I love the dark, coastal atmosphere of this book.  The mystery was interesting and there was a lot of reference to things from that era, the religion, the story of the wreckers. 

Although I did enjoy this book, SPOILER? it didn’t really follow through with the supernatural element like the previous book did. Unless my expectations were too high? 

However it was  interesting and a lovely dark read and I am definitely going to read the next to find out what happens next for Shilly and Anna. 

review

The Wild Silence by Raynor Winn

It’s been two years since I read and loved Raynor Winn’s first book The Salt Path and I was going to buy the follow up The Wild Silence this year. The publication date had to be changed later in the year, but then I seen it on Netgalley. So thank you Netgalley for the opportunity to read this book. 

The Wild Silence

Nature holds the answers for Raynor and her husband Moth. After walking 630 homeless miles along The Salt Path, living on the windswept and wild English coastline; the cliffs, the sky and the chalky earth now feel like their home.

Moth has a terminal diagnosis, but against all medical odds, he seems revitalized in nature. Together on the wild coastal path, with their feet firmly rooted outdoors, they discover that anything is possible.

Now, life beyond The Salt Path awaits and they come back to four walls, but the sense of home is illusive and returning to normality is proving difficult – until an incredible gesture by someone who reads their story changes everything.

A chance to breathe life back into a beautiful farmhouse nestled deep in the Cornish hills; rewilding the land and returning nature to its hedgerows becomes their saving grace and their new path to follow.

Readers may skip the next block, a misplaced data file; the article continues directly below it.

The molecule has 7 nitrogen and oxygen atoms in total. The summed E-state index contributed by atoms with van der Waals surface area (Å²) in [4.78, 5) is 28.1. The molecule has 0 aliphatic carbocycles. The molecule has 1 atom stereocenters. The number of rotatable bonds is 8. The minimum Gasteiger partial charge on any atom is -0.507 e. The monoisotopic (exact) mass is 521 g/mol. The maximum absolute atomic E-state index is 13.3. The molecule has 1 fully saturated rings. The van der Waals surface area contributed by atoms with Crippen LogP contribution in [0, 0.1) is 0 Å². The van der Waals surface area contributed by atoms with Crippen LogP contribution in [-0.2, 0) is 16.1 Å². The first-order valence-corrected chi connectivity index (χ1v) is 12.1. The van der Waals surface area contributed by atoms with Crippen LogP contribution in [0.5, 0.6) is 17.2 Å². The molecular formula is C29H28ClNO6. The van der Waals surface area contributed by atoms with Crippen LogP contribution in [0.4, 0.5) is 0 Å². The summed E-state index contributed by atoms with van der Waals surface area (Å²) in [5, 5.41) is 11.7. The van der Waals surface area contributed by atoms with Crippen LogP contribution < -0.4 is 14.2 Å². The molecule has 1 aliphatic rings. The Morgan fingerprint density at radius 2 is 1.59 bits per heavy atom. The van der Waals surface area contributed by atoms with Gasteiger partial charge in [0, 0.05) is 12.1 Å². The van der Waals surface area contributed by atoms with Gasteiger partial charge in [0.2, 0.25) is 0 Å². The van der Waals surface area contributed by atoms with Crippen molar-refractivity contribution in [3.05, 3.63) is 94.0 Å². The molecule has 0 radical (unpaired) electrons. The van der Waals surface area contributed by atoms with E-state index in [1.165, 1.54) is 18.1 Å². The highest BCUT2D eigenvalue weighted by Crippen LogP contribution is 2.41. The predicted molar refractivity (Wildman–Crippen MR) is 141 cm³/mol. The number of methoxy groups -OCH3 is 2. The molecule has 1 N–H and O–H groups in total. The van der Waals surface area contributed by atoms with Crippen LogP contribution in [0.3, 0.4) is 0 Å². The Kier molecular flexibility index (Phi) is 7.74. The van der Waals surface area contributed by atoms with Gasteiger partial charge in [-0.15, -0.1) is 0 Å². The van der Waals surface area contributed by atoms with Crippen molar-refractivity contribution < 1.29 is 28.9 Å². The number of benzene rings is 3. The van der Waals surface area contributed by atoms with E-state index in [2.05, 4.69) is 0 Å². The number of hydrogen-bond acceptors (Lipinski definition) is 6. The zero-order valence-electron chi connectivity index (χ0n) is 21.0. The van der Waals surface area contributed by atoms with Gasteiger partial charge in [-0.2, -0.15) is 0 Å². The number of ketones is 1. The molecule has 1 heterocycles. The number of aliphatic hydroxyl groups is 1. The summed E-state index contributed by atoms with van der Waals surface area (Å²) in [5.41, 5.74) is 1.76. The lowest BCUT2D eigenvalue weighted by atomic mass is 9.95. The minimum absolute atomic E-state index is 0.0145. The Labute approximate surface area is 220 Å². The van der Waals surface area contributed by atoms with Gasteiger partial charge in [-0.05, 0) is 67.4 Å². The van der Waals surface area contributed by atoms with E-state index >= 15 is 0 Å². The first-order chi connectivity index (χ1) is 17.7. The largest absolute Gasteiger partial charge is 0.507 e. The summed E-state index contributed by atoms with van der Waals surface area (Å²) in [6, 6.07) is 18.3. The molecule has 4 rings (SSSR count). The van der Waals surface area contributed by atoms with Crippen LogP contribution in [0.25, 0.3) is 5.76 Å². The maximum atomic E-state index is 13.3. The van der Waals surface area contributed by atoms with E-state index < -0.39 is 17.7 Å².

The Wild Silence is a story of hope triumphing over despair, of lifelong love prevailing over everything. It is a luminous account of the human spirit’s instinctive connection to nature, and how vital it is for us all.”- GoodReads

My Review

This book starts by telling us what happened after Mo and Ray left the coast path, Moth is doing a degree and Ray’s mother is ill. She’s not doing too great being back in the normal world and things are starting to go back to the way they were before they went: Mo’s health is deteriorating and Ray feels she’s lost what she gained on the path.

Ray starts to think about her childhood and then we’re right there with her as she remembers how she’s always felt this tie to the land, this longing to be outside and to be connected to everything. The style is as exquisite as the first book. Her story is heart-breakingly sad and it’s hard to find the right words when it’s someone’s life. 

 I found some of Ray’s feelings about nature and her reticence towards people striking a chord within me. Feeling raw from the sad events in her life it all cut me to the quick. Things are difficult for them, Ray trying to get a job and then she realises Moth has forgotten their time on the coast path. So she has an idea to start writing a book about their experiences to help Moth remember and starts telling us how The Salt Path came to be written. 

The Salt Path is a beautiful book that was written especially for Moth so he wouldn’t forget, a way of keeping that time frozen for them. The story was so wonderful it had to be published. 

 I enjoyed this book but I read it too quickly. I should’ve waited to read it when the hardback became released, some books are enjoyed better when their actually in your hands. It was good to read what happened next and also read about how The Salt Path came to be. 

 

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This book is expected to be published 3rd September 2020 but you can get The Salt Path now, I recommend it. 

challenge

20 Books Of Summer Update

I’ve read 6/20 so far. I think I’m finishing a book a week. Which isn’t so bad. I usually read a lot of books at once but I’ve been happy to focus on one at a time. Mainly because the one book has been too good to put down in most cases.

And I forget to finish the others I’ve started (I’ve forgotten the books I started before this challenge so I’ll finish them when the challenge is over).

I read these books since my last post:

The Stranger From The Sea By Winston Graham